Faced With Fiscal Cliff, Financial Sector Directors Increased Cash Reserves
Companies kicked into gear at the end of 2012, acting to forestall the brunt of the potential fiscal cliff. More than 80 CEOs joined the Fix the Debt coalition. Others chose to accelerate dividend payouts in anticipation of a potential increase in dividend-tax rates from 15 percent to 40 percent. In the financial sector, directors reported their companies were most likely to increase cash reserves, according to results from the Q4 NACD Board Confidence Index (BCI), conducted in early December. Across all sectors, directors responded that their companies were reassessing corporate strategy to prepare for the coming year.
Uncertainty trumped optimism in the fourth quarter of 2012. And not without reason—a close presidential election coupled with the looming fiscal cliff and Congress’ inability to develop a solution left the nation waiting until the last minute. Conducted in the first weeks of December, NACD’s Q4 BCI score dropped nearly three points from 54.5 to 51.8. A score above 50 represents optimism regarding the current state of the economy. Scores near 50 mark uncertainty.
Attitude Shift in Future Outlook
The 51.8 score represents the second-lowest registered by the BCI—the lowest was 47.5 in Q3 2011. In its two-and-a-half-year history, scores have fluctuated between uncertainty and moderate optimism. These composite scores are generally the result of boardroom pessimism in the short-term state of the economy buoyed by an optimistic long-term view of economic progress—both progress made to date and to come.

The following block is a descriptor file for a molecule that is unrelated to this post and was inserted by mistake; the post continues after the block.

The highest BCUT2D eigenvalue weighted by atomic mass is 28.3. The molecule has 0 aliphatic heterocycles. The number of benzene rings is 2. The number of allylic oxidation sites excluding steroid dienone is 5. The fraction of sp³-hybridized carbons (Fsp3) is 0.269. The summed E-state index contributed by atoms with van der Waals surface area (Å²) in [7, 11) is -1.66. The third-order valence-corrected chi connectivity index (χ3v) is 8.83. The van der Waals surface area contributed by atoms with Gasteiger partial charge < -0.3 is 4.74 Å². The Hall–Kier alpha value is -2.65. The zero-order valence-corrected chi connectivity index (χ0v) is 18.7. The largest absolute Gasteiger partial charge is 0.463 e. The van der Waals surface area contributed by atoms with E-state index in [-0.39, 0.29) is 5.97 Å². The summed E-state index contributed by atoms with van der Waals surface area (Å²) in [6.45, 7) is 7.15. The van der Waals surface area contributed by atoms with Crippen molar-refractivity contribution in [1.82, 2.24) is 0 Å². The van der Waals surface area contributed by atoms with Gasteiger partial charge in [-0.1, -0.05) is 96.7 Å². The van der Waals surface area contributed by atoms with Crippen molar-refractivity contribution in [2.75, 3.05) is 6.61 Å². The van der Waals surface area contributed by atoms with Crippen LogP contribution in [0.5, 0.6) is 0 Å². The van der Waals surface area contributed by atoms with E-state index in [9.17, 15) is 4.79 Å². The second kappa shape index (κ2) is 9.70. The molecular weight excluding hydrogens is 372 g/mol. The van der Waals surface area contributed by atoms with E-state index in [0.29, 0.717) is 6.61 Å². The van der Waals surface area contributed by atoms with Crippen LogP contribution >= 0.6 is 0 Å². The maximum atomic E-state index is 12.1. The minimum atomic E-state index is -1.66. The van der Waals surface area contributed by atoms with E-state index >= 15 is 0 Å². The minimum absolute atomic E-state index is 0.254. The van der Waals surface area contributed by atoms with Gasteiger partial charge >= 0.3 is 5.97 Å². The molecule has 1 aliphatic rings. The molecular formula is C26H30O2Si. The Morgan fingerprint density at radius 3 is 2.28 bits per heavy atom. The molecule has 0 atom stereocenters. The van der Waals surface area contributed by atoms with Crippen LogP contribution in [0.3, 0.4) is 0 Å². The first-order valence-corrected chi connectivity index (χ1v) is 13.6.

In Q4, however, the outlook shifted to optimism in the boardroom’s retrospective view—current economic conditions versus those three months and one year ago—lifting pessimism in both the short- and long-term future states of the economy. Looking ahead to the state of the economy in three months, boardroom confidence dropped eight points—15 percent—to a gloomy 44, the lowest score to date.
Peer indices provided mixed sentiments in the fourth quarter. The Conference Board’s quarterly CEO Confidence Index posted a recovery of 4 points, moving from 42 in Q3 to 46 in Q4. However, a score of 46 still places the index in negative territory. Consumer indices moved in the opposite direction. The Conference Board’s Consumer Confidence Index dropped 6.4 points in December to 65.1. A similar measure, the University of Michigan’s Consumer Sentiment Index fell nearly 10 points in December, from 82.7 to 72.9.